Pes Planus (Flat Foot)

oPatientPlus articles are written by UK doctors and are based on research evidence, UK and European Guidelines. They are designed for health professionals to use, so you may find the language more technical than the condition leaflets.

Synonyms: planovalgus foot

Pes planus (PP) is the loss of the medial longitudinal arch of the foot. There are various types and causes of flat feet. Usually, treatment is only needed if PP is new, painful or progressing, or when there is a fixed deformity or other associated problem.

The flat arch does not occur in isolation, but affects the dynamics of the foot. So, patients standing on a flat foot will usually have:[1]

  • Valgus position of the heel (turned outwards).
  • Pronation of the midfoot, usually referred to as 'hyperpronation' (the midfoot turns inwards).
  • Valgus (turned out) position of the forefoot.

Note: the definition refers to the foot bones, not the soft tissues. People with hypertrophied plantar foot muscles (eg lifelong barefoot walkers) might appear to have flat feet, when their bony arches are normal.[2]

Types of PP

PP may be:

  • Developmental or acquired
  • Flexible or fixed

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Children

  • Pes planus (PP) can be part of normal development:
    • Infants typically have a minimal arch.
    • Many toddlers have flattening of the long arch, with forefoot pronation and heel valgus on weight-bearing.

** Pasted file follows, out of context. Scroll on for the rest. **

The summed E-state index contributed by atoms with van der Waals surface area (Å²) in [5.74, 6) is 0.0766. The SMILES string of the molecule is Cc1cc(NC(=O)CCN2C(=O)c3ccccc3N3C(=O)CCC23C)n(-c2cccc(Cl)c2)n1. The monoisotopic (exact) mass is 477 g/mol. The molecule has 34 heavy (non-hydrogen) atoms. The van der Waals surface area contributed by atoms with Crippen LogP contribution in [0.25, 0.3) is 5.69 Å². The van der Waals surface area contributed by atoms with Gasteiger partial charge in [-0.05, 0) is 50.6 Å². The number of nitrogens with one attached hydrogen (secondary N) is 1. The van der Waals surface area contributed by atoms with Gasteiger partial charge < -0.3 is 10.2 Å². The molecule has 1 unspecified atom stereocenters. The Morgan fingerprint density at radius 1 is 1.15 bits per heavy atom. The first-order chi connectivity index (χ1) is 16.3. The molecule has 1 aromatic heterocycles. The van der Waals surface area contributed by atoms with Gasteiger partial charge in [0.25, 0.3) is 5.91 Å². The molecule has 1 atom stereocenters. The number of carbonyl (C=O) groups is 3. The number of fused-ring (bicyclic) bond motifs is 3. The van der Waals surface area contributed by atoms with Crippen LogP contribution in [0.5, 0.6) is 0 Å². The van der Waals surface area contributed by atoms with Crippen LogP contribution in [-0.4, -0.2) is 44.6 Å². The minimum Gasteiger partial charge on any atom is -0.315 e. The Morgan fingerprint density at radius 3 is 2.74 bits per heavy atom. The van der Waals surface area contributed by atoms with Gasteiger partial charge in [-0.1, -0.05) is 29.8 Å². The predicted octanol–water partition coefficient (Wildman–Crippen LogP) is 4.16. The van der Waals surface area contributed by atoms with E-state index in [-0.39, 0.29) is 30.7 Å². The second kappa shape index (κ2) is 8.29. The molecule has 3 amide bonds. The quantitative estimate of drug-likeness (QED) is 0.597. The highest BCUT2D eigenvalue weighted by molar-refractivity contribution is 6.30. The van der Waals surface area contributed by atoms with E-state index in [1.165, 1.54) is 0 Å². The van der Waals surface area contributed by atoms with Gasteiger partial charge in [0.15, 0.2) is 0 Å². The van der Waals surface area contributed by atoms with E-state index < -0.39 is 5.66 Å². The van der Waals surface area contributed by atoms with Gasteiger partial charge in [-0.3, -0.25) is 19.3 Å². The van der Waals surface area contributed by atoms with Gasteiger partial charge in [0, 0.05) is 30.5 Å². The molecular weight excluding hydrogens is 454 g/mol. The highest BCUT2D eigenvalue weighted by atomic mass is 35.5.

• There may be ligamentous laxity, which is probably determined genetically.
    • Most of these children spontaneously develop a strong normal arch by around age 10.
  • Abnormal development of the foot, producing PP, may be due to:
    • Neurological problems, eg cerebral palsy, polio.
    • Bony or ligamentous abnormalities, eg tarsal coalition (fusion of tarsal bones), accessory navicular bone.
    • A small proportion of flexible flat feet do not correct with growth. Some of these may become rigid if the PP leads to bony changes.

Adults

  • Physiological PP:
    • There is a lack of normal arch development, probably due to inherent ligamentous laxity.
    • Around 20% of adults have PP. The majority have a flexible flat foot and no symptoms. However, if there is also heel cord contracture, there may be symptoms (see 'Contributing factors', below).[3]
  • Adult-acquired PP - causes:[4]
    • Loss of support for the arch:
      • Dysfunction of the tibialis posterior tendon - a common and important cause.
      • Tear of the spring ligament (rare).
      • Tibialis anterior rupture (rare).
    • A neuropathic foot, e.g from diabetes, polio, or other neuropathies.
    • Degenerative changes in foot and ankle joints:
      • Inflammatory arthropathy, eg rheumatoid arthritis.
      • Osteoarthritis.
      • Fractures.
      • Bony abnormalities, eg tarsal coalition.

Contributing factors[2][3][5]

  • Footwear: shoes which limit toe movement; high heels. Barefoot walking may be protective.
  • A tight Achilles tendon or calf muscles (heel cord contracture). This may help to cause PP, or may contribute to symptoms such as foot pain when there is existing PP.